Our dental hygienists play an integral part in improving and maintaining our patient’s oral health.
Their main work is to prevent and treat gum disease. Their most important role is showing you the best way to clean your teeth effectively at home.
The hygienists work closely with the dentists so that your care is best tailored to your needs.
Periodontal disease (Gum disease) is caused by failing to adequately remove plaque deposits from the teeth and gums, and made worse by smoking and excessive alcohol consumption.
Prevention of Periodontal Disease (Gum disease)
- Brushing twice daily with fluoridated toothpaste (1350ppm fluoride or above)
- Brushing last thing at night and on one other occasion.
- Spitting out after brushing and not rinsing
- Remove plaque effectively using methods shown by the dental team
Daily effective plaque removal is more important to periodontal health than scaling and polishing by the clinical team.
- Brush gum line AND each tooth twice daily (before bed and at least on one other occasion)
- Clean daily between the teeth to below the gum line before tooth brushing
- For small spaces between the teeth: use dental floss or tape
- For larger spaces: use interdental or single tufted brushes
- Around orthodontic appliances and bridges, use kits suggested by your orthodontist
- Do not smoke
- Maintain good diabetes control
- Be aware that some medications may affect gingival health
What is the hygienist?
Dental hygienists are specially trained to work with the dentist in giving care to patients.
They play an important role in dental health care and are mainly concerned with gum health, showing people correct home care and applying preventive materials to the teeth and gums.
What is the hygienist's role in the practice?
The hygienist's main role is to professionally clean the teeth for the patient. This is usually called scaling and polishing. However, perhaps their most important role is showing the patient the best way to keep the teeth free of plaque. They also give advice on diet and preventing dental decay. The hygienist will work with your dentist to provide care tailored to your needs.
Does every practice have a hygienist?
Not all practices have a hygienist. However, more of them now offer this as part of the service to patients, using part-time and full-time hygienists. Hygienists can now work when a dentist is not there, as long as the patient has been seen by the dentist and the treatment is prescribed for the patient, in the last 12 months.
Why is this treatment important?
Regular professional cleaning combined with looking after your teeth and gums well at home will help keep your mouth healthy. A clean and healthy mouth will improve your appearance, help you to keep your teeth and give you fresh breath.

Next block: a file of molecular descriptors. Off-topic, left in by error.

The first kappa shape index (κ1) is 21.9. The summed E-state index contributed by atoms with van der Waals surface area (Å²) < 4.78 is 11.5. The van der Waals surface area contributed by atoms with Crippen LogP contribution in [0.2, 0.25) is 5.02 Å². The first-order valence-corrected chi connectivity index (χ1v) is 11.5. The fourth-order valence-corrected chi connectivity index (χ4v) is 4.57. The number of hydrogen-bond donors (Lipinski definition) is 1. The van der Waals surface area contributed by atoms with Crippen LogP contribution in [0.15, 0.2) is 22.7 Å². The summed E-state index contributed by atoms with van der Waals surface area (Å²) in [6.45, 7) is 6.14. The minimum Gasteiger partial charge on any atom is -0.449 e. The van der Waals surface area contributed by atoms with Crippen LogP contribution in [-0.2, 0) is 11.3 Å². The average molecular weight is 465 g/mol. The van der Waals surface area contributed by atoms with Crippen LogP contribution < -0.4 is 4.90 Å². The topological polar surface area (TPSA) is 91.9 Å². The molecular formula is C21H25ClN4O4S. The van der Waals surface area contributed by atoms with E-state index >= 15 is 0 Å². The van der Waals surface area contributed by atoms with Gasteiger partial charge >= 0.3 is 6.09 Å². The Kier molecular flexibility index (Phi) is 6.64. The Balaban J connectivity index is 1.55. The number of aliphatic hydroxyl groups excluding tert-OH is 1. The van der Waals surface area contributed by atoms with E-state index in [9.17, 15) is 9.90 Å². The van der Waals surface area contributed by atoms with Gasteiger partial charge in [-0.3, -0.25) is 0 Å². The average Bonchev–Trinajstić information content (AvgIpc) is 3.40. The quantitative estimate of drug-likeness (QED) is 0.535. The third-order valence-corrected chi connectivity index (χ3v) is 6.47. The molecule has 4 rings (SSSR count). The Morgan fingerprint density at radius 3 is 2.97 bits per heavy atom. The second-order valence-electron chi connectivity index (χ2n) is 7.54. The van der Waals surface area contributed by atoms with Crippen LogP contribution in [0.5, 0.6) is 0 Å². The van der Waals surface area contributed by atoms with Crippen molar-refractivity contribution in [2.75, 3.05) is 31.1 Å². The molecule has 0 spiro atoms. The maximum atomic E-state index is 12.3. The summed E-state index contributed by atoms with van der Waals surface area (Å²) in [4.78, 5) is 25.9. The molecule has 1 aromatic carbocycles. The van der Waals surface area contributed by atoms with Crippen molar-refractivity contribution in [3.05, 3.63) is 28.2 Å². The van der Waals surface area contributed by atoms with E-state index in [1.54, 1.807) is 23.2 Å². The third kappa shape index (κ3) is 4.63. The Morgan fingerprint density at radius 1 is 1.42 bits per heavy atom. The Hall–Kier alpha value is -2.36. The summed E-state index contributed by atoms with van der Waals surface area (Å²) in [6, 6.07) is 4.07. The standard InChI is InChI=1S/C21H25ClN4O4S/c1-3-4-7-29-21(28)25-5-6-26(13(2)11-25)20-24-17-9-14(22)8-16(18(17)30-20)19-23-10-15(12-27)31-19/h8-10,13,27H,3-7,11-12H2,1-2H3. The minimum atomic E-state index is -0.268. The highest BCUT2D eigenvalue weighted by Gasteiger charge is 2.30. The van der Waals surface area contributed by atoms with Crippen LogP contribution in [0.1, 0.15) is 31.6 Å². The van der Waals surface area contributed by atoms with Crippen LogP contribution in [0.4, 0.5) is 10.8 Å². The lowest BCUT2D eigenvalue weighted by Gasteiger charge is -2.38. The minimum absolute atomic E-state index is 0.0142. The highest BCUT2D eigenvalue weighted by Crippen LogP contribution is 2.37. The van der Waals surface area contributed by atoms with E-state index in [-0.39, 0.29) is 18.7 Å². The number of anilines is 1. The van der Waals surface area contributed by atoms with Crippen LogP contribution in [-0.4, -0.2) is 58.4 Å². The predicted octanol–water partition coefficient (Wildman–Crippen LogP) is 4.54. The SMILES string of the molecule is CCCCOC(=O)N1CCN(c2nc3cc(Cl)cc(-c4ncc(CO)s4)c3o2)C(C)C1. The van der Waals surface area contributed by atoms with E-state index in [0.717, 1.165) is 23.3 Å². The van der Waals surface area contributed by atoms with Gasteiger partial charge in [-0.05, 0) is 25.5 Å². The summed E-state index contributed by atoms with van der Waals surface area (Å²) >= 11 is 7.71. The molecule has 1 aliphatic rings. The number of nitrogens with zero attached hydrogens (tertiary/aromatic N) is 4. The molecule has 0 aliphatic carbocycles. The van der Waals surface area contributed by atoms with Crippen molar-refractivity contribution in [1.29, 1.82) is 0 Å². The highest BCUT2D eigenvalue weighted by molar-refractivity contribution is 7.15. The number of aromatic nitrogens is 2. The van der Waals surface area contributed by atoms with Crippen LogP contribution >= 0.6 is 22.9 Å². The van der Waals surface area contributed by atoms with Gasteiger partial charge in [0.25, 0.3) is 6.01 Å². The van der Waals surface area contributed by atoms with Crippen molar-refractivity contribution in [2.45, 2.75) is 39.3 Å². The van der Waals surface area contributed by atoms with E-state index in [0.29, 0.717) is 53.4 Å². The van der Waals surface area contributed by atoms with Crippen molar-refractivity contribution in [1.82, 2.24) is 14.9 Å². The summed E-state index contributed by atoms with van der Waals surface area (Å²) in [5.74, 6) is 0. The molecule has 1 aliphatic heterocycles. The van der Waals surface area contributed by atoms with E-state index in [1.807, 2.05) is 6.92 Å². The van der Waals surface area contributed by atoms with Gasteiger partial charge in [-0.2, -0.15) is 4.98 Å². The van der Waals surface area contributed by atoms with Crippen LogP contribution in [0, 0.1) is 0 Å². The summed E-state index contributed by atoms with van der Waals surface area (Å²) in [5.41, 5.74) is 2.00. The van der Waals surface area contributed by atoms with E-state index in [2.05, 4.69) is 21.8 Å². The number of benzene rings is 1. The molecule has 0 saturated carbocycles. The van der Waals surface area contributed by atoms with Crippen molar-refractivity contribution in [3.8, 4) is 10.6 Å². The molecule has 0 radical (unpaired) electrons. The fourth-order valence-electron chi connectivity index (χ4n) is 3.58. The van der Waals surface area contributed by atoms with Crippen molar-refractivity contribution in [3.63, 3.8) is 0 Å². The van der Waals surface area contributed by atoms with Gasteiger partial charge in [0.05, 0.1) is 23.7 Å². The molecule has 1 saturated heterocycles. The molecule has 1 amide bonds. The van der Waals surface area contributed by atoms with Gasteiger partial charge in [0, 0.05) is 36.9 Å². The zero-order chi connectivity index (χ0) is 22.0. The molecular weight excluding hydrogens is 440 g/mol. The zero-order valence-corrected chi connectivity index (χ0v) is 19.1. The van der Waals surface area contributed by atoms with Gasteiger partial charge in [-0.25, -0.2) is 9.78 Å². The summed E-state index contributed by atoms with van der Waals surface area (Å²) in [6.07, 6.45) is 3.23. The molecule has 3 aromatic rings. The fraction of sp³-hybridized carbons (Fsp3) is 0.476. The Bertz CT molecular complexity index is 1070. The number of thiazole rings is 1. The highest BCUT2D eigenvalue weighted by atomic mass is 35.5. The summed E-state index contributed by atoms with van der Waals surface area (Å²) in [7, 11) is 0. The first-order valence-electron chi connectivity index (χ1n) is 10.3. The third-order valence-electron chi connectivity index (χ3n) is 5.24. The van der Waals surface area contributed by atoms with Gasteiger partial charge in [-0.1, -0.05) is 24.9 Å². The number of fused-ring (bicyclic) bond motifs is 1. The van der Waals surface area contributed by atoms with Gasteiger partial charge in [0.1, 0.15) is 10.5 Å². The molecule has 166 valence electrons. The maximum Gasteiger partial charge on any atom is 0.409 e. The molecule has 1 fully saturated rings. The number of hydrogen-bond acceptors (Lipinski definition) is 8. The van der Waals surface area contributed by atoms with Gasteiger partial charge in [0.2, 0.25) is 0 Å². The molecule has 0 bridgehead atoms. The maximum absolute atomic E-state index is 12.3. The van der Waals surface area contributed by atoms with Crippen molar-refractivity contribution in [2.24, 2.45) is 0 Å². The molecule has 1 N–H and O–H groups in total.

Can a hygienist help prevent dental disease?
This is what the training of the hygienist is all about. Carefully removing the hard deposits of calculus (tartar) that build upon the teeth and teaching you how to prevent it reforming, will go a long way to slowing the progress of gum disease.
By discussing your diet, and recommending other preventive measures, the rate at which your teeth decay can also be slowed down. Regular visits and advice will help build your confidence in maintaining your oral health and achieving a healthy mouth.
Another very important part of the hygienist's work is giving regular instruction and advice on home care. The hygienist may also suggest giving up smoking, as this will reduce staining. Recent research has also shown that smokers have more gum disease and lose more teeth than nonsmokers. Your hygienist will be able to advise you on various ways of giving up smoking.
Why doesn't the dentist do this work?
Some dentists will carry out this type of work. However, many now recognise that the hygienist has been specially trained to carry out scaling and polishing and can spend longer with you. They are also experts at teaching you how to look after your teeth and gums. Often the hygienist will spend a number of appointments getting the gums healthy ready for the dentist to restore the teeth with crowns and fillings.
Will the treatment hurt?
Scaling and polishing is usually pain-free. However, if you do have any discomfort the hygienist can use anesthetic creams, or give you some local anesthetic. It is important that you let the hygienist know at the time so they can help with any discomfort.
What can I do to help the hygienist?
You can do a great deal to help yourself and the hygienist, as you are in control of your mouth between visits to the practice. Your hygienist will have shown you how to remove plaque with a toothbrush and fluoride toothpaste.
You will also have been shown how to clean between your teeth with floss, tape or interdental brushes.
There are many oral care products now available including specialist toothpastes, powered toothbrushes and mouthwashes. Your hygienist will recommend those that are best for you.
We recommend you follow three simple steps to help keep your teeth and gums healthy.
- brush your teeth twice a day with fluoride toothpaste
- cut down on how often you have sugary snacks and drinks
- visit your dentist at least once a year
Cutting down the amount of sugar in your diet and the number of times that you eat during the day, can help to reduce decay. Your hygienist can help you by looking at your decay problem, your diet and by making some recommendations for you to consider.
Chewing sugar-free gum after meals can also help to prevent tooth decay. Chewing gum makes your mouth produce more saliva, which in turn cancels out the acid produced in your mouth after drinking and eating.
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